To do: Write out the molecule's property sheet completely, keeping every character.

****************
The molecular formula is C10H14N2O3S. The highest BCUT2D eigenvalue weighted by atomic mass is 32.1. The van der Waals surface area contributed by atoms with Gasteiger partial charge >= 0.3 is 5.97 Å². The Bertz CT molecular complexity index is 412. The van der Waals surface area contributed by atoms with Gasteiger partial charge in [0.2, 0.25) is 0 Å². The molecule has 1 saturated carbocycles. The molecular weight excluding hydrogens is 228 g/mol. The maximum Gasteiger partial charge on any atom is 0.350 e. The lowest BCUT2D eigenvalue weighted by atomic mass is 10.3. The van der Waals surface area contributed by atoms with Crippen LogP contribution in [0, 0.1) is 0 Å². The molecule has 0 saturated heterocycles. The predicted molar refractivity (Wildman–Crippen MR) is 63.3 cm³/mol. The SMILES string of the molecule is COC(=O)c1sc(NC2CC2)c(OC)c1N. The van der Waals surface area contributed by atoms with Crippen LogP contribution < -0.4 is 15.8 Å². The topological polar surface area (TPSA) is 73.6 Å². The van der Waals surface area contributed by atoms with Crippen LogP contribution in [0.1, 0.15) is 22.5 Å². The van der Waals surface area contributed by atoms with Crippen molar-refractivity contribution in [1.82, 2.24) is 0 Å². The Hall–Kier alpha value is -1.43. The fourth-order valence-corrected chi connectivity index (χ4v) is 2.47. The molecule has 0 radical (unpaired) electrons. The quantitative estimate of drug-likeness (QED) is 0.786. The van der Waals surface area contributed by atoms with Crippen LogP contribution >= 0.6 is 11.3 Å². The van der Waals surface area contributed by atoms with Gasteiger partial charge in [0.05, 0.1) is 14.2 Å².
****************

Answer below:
The molecular formula is C10H14N2O3S. The highest BCUT2D eigenvalue weighted by atomic mass is 32.1. The van der Waals surface area contributed by atoms with Gasteiger partial charge >= 0.3 is 5.97 Å². The Bertz CT molecular complexity index is 412. The van der Waals surface area contributed by atoms with Gasteiger partial charge in [0.2, 0.25) is 0 Å². The molecule has 1 saturated carbocycles. The molecular weight excluding hydrogens is 228 g/mol. The maximum Gasteiger partial charge on any atom is 0.350 e. The lowest BCUT2D eigenvalue weighted by atomic mass is 10.3. The van der Waals surface area contributed by atoms with Crippen LogP contribution in [0, 0.1) is 0 Å². The molecule has 0 saturated heterocycles. The predicted molar refractivity (Wildman–Crippen MR) is 63.3 cm³/mol. The SMILES string of the molecule is COC(=O)c1sc(NC2CC2)c(OC)c1N. The van der Waals surface area contributed by atoms with Crippen LogP contribution < -0.4 is 15.8 Å². The topological polar surface area (TPSA) is 73.6 Å². The van der Waals surface area contributed by atoms with Crippen LogP contribution in [0.1, 0.15) is 22.5 Å². The van der Waals surface area contributed by atoms with Crippen molar-refractivity contribution in [1.82, 2.24) is 0 Å². The Hall–Kier alpha value is -1.43. The fourth-order valence-corrected chi connectivity index (χ4v) is 2.47. The molecule has 0 radical (unpaired) electrons. The quantitative estimate of drug-likeness (QED) is 0.786. The van der Waals surface area contributed by atoms with Crippen LogP contribution >= 0.6 is 11.3 Å². The van der Waals surface area contributed by atoms with Gasteiger partial charge in [0.05, 0.1) is 14.2 Å².